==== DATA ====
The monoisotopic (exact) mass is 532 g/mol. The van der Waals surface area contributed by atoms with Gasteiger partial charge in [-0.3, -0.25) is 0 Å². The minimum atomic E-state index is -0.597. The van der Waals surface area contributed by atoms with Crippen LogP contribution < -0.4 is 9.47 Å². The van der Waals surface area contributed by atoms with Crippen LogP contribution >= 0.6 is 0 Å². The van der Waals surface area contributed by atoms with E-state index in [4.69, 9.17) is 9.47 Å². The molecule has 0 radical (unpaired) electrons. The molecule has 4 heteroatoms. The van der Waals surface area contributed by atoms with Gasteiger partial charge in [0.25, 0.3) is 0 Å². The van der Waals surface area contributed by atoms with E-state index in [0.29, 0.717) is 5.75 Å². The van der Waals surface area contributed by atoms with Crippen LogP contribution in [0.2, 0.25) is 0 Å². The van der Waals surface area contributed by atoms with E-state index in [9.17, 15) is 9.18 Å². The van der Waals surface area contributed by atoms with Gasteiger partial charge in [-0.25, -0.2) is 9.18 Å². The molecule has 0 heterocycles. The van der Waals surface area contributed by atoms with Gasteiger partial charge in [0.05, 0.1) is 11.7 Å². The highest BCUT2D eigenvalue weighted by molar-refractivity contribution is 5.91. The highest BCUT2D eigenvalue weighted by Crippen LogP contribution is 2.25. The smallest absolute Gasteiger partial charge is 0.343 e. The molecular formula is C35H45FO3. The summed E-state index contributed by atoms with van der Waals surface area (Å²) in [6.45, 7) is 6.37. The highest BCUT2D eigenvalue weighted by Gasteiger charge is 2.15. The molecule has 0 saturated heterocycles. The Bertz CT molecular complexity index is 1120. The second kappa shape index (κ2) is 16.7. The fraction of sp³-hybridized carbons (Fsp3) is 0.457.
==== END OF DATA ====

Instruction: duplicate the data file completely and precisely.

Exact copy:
The monoisotopic (exact) mass is 532 g/mol. The van der Waals surface area contributed by atoms with Gasteiger partial charge in [-0.3, -0.25) is 0 Å². The minimum atomic E-state index is -0.597. The van der Waals surface area contributed by atoms with Crippen LogP contribution < -0.4 is 9.47 Å². The van der Waals surface area contributed by atoms with Crippen LogP contribution >= 0.6 is 0 Å². The van der Waals surface area contributed by atoms with E-state index in [4.69, 9.17) is 9.47 Å². The molecule has 0 radical (unpaired) electrons. The molecule has 4 heteroatoms. The van der Waals surface area contributed by atoms with Gasteiger partial charge in [0.25, 0.3) is 0 Å². The van der Waals surface area contributed by atoms with E-state index in [0.29, 0.717) is 5.75 Å². The van der Waals surface area contributed by atoms with Crippen LogP contribution in [0.2, 0.25) is 0 Å². The van der Waals surface area contributed by atoms with E-state index in [9.17, 15) is 9.18 Å². The van der Waals surface area contributed by atoms with Gasteiger partial charge in [-0.25, -0.2) is 9.18 Å². The molecule has 0 heterocycles. The van der Waals surface area contributed by atoms with Gasteiger partial charge in [0.05, 0.1) is 11.7 Å². The highest BCUT2D eigenvalue weighted by molar-refractivity contribution is 5.91. The highest BCUT2D eigenvalue weighted by Crippen LogP contribution is 2.25. The smallest absolute Gasteiger partial charge is 0.343 e. The molecular formula is C35H45FO3. The summed E-state index contributed by atoms with van der Waals surface area (Å²) in [6.45, 7) is 6.37. The highest BCUT2D eigenvalue weighted by Gasteiger charge is 2.15. The molecule has 0 saturated heterocycles. The Bertz CT molecular complexity index is 1120. The second kappa shape index (κ2) is 16.7. The fraction of sp³-hybridized carbons (Fsp3) is 0.457.